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The Enormous Condescension of Posterity

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Only a handful of professors I know have left their careers without mixed feelings about teaching, their impact on the world and the institutions they served. When I was younger I never understood why this was the case. Teaching was fun, I was figuring things out, and I always had a sense that I was working up to something better. Still, I often noticed colleagues a half a dozen years from retirement starting to withdraw from academic life. They would creep back into their courses, stop attending meetings and avoid getting involved in any university-wide initiatives. Now, at mid-career, I am beginning to understand the seduction of slowly fading to gray. Make no mistake, I am still very much involved (indeed, a little too involved), but I can hear the mermaids singing each to each. I would not say there is any bitterness yet, but I understand how such bitterness can arise. There is a kind relentless rhythm to teaching. You go over the same ground, plant the same seeds. And the student…

Actually Listening and Giving a Damn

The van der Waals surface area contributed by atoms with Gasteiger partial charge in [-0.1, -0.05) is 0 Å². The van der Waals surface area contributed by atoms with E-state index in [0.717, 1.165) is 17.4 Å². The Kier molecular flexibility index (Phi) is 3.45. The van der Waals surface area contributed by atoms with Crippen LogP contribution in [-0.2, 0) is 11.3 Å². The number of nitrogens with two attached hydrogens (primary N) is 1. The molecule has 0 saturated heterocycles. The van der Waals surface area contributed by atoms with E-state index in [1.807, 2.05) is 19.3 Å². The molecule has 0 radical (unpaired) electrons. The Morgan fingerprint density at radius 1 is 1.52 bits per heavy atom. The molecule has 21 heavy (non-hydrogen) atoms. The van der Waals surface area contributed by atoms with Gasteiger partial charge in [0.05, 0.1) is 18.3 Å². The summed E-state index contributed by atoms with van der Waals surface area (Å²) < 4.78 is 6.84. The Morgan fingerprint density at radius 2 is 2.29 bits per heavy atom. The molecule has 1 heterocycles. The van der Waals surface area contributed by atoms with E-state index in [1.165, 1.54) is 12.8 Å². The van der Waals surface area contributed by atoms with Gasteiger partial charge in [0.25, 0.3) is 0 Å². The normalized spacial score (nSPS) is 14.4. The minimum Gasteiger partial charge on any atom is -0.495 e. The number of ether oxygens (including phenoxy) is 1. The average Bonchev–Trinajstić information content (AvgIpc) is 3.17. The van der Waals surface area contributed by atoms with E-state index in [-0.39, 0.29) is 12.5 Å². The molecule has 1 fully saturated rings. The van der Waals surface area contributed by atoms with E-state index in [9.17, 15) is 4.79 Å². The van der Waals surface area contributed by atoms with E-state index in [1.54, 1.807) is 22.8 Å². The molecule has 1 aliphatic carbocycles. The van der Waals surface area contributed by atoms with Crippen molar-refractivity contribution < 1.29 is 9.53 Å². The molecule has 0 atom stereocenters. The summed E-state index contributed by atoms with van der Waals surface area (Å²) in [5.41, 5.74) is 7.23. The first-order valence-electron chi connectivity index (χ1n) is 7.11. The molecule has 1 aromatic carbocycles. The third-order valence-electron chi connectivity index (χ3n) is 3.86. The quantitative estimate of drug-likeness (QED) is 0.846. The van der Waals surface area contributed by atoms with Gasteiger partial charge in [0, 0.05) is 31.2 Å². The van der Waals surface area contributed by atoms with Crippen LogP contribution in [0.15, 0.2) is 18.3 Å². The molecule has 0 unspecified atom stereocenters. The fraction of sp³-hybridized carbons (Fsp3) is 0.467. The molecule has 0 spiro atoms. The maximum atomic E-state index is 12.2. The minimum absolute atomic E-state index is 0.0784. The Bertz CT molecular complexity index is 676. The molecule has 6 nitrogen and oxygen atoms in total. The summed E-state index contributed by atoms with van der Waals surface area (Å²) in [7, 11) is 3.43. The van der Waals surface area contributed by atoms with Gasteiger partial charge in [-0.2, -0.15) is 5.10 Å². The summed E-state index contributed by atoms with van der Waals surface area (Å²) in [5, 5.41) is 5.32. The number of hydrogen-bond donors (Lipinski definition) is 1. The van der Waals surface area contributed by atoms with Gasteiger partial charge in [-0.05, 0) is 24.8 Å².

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I have a colleague that students adore. They keep in contact with him years after graduation. They update him on their changes in careers, the birth of their children, their life crises and personal successes. I am continually amazed by the things he knows about their lives, and sometimes I'm even a bit envious of his ability to relate to students.

I like to think I can connect with my students, but any rapport I establish exists solely in the classroom. In general, I know nothing about my students' lives; nor do I really want to know. They must intuitively pick up on this, too, because they rarely come to my office to unburden themselves, seek advice or shoot the breeze. In 19 years of teaching I have probably heard from only a handful of former students. And most of those were asking me to write a recommendation, something I really enjoy doing.